People in the IT have come across broadly two types of books - one with all technical information relating with a domain/ platform or the management books which least deals with techie stuff. Not many attempts have across the third segment striking a fine balance between these two. Friedman's work is more of the third category which essentially traces the evolution of IT. With the advent of modern communication (like Fiber Optics, Internet and associated technologies), the world has started becoming a Level Playing Field for all the countries that are in the IT race. And it is in this context, Friedman describes the World is Flat. In fact, the title is also inspired by the Infosys’ CEO Nandan Nilikeni, who makes the author understand that the world is indeed flat during his conversation with him.

Friedman takes you on an exciting journey covering the phases of Globalisation 1.0, 2.0 and 3.0. It has also links to historical references such as Collapse of Berlin Wall, Disintegration of Soviet Union, India's Abolition of License Raj etc. He poignantly describes the ten flattening forces which made a Flat World i.e. level playing field. The ten flatteners which he listed are: 1. Fall of Berlin Wall 8/9/95, 2. Netscape goes public, 3. Work Flow Software, 4. Uploading, 5. Outsourcing, 6. Offshoring, 7.Supply-Chaining, 8. Insourcing, 9. In-forming and 10. The Steroids: digital, mobile, personal, virtual. He writes in depth about the emergence and impact on these ten flatteners to the world and in lots of ways to our lives as well. The author delves into the emergence of India and China into the IT market and praises the indomitable spirit of Indians and Chinese' entrepreneurial spirit. Towards the end, he discusses in depth about the future of IT in America, the threatening forces and the sustainability issues.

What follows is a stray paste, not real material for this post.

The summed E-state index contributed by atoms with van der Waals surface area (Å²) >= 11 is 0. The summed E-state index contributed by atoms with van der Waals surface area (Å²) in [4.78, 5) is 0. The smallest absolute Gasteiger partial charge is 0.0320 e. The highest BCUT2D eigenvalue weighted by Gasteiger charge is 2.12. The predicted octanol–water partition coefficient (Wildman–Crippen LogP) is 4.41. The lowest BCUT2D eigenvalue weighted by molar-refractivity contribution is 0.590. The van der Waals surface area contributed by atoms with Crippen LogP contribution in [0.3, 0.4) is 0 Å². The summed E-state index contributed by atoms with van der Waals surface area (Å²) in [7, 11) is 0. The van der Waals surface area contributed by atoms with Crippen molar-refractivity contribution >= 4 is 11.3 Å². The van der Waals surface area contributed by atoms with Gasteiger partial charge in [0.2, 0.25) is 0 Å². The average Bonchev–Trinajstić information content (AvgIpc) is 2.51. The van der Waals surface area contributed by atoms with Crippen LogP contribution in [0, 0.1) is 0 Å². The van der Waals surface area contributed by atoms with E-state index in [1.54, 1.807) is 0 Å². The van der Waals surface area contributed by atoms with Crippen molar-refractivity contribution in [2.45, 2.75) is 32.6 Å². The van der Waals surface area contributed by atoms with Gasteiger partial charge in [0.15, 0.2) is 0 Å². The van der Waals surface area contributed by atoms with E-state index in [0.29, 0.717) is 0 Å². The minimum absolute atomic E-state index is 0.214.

The book is sure gonna make you more enlightened on your perspectives in IT and globalisation. The book is not for only those IT geeks, which you might mistake otherwise, but is addressed to a large and diverse audience. Rich with anecdotes, The World is Flat has an encyclopedic assortment of Who's who in the IT world and the companies. The language is vivid and more of a conversational type. The explanation is so clear and lucid that even a lay man could easily comprehend.

Finally, I would say, go and grab your copy if you haven’t read.
Note: This post has also been crossposted in

Friday, February 02, 2007

Orkut introduces Video feature

Hey another goody from orkut is rolled out. Now along with your fotos, you can upload your videos as well!
I just happened to see it sometime back. I guess the new feature was on the board just then as it wasnt there when I refreshed orkut 10 min back. .

So now, if you have an account with YouTube or Googlevideo, you can start uploading your videos!
Stay connected.

Update [Feb 3, 8 pm IST]: Another find few mins back. Now you can get to see the exact time when a scrap was posted (ie with exact time (mins/date) before) in your scrapbook and in the community as well.. Really cool na

Coming Next: Review of World is Flat and Freakonomics for Abhay. So stay tuned.

Meanwhile I ve done some 'renovation' work to my blog.. I ve added few new links to the link list on the left side. Few good finds are Language Log and Damn Interesting and blogs of Jai Arjun singh and Chandrahaas.
(Courtesy: Vivek's post. )

Take some time to read them, surethey would be enlightening :)